The Kenan Institute of Private Enterprise and Duke University have announced the selection of the 2020 Keohane Distinguished Visiting Professorship recipients. Five individuals from the fields of economics and entrepreneurship will spend a year strengthening collaboration between the University of North Carolina at Chapel Hill and Duke University, contributing to the schools’ teaching missions, and providing at least one major public lecture or performance.
The Keohane Professorship was established in 2004 to recognize the contributions of Dr. Nannerl Keohane during her term as president of Duke University, and the unprecedented level of cooperation she and then-UNC-Chapel Hill Chancellor James Moeser created between their two institutions. The 2020 recipients will work closely with an entrepreneurship project team consisting of Ted Zoller, director of the UNC Entrepreneurship Center; Greg Brown, executive director of the Kenan Institute of Private Enterprise; Jon Fjeld, director of the Duke Entrepreneurship and Innovation Initiative; Chris Bingham, professor of strategy and entrepreneurship and Phillip Hettleman Distinguished Scholar at UNC Kenan-Flagler Business School; and David Robinson, director of research at the Duke Innovation and Entrepreneurship Initiative.
The 2020 Keohane Distinguished Visiting Professors are:
At Stanford University since 1995, professor Tom Byers focuses on education regarding high-growth entrepreneurship and technology innovation. He is the first holder of the Entrepreneurship Professorship endowed chair in the School of Engineering, and is also a Bass University Fellow in Undergraduate Education.
Professor Byers has been a faculty director of the Stanford Technology Ventures Program (STVP), which serves as the entrepreneurship center for the engineering school, since its inception. He was the director and lead principal investigator of the Epicenter, which was funded by the National Science Foundation to stimulate entrepreneurship education at all US engineering and science colleges. He is the co-author of a textbook called Technology Ventures: From Idea to Enterprise that is published by McGraw-Hill.
While homeless, Arlan Hamilton built a venture capital fund from the ground up. She is the founder and managing partner of Backstage Capital, a fund dedicated to minimizing funding disparities in the tech sector by investing in high-potential founders who are people of color, women, and/or LGBT. Started from scratch in 2015, Backstage has invested nearly $5 million into 100 startup companies led by underrepresented founders. In 2018, Hamilton co-founded Backstage Studio, which launched four accelerator programs for underrepresented founders in Detroit, Los Angeles, Philadelphia and London.
Professor Hochberg’s research and teaching interests are focused on entrepreneurship, innovation and the financing of entrepreneurial activity. She serves as the head of the Entrepreneurship Initiative at Rice University and as academic director of the Rice Alliance for Technology and Entrepreneurship.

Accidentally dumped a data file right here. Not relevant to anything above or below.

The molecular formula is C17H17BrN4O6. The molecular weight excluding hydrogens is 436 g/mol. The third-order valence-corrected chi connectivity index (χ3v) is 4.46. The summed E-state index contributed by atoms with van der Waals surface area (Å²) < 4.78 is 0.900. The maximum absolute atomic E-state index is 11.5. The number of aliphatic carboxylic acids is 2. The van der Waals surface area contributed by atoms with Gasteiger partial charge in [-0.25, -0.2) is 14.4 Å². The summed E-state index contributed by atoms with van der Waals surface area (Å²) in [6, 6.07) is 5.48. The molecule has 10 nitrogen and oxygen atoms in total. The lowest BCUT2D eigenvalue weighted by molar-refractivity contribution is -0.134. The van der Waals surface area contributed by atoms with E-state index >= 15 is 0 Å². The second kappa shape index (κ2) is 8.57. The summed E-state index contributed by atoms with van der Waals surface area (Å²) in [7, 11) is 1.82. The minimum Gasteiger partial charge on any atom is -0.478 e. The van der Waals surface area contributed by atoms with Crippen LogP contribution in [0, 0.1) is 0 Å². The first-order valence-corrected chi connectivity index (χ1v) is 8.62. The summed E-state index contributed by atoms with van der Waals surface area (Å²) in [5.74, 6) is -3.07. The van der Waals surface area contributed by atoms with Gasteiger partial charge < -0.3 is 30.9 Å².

Professor Hochberg also holds a research affiliate position with MIT’s Sloan School of Management, is a research associate at the National Bureau of Economic Research, and is managing director of the Seed Accelerator Rankings Project, which publishes the annual ranking of accelerator programs in the U.S.
Edward P. Lazear, the Morris Arnold and Nona Jean Cox Senior Fellow at the Hoover Institution since 1985, is also the Davies Family Professor of Economics at Stanford University’s Graduate School of Business, where he has taught since 1992. Lazear served as chairman of the President’s Council of Economic Advisers and was at the White House from 2006 to 2009. In his position as the chief economic advisor to the president, he advised on a broad range of matters involving macro- and microeconomic issues.
Professor Lazear is the foundering editor of the Journal of Labor Economics, a fellow of both the American Academy of Arts and Sciences and the Econometric Society, and a research associate with the National Bureau of Economic Research. He is the former president of the Society of Labor Economists and has published more than 100 articles and 11 books.
Matthew Rhodes-Kropf is a visiting associate professor in the finance department at the MIT Sloan School of Business, where he teaches entrepreneurship. He is also a managing partner at Tectonic Ventures and a faculty research fellow at the National Bureau of Economic Research.
Professor Rhodes-Kropf’s research on venture capital and exits has been published in many leading finance and economic journals. Previously a faculty member in the Entrepreneurial Management department at Harvard Business School, he has also published many HBS cases. Professor Rhodes-Kropf is regularly quoted in major print and broadcast media, such as The Wall Street Journal, The New York Times, the BBC, and CNN.
Welcome to all the 2020 Keohane Distinguished Visiting Professors! We look forward to hearing more from you.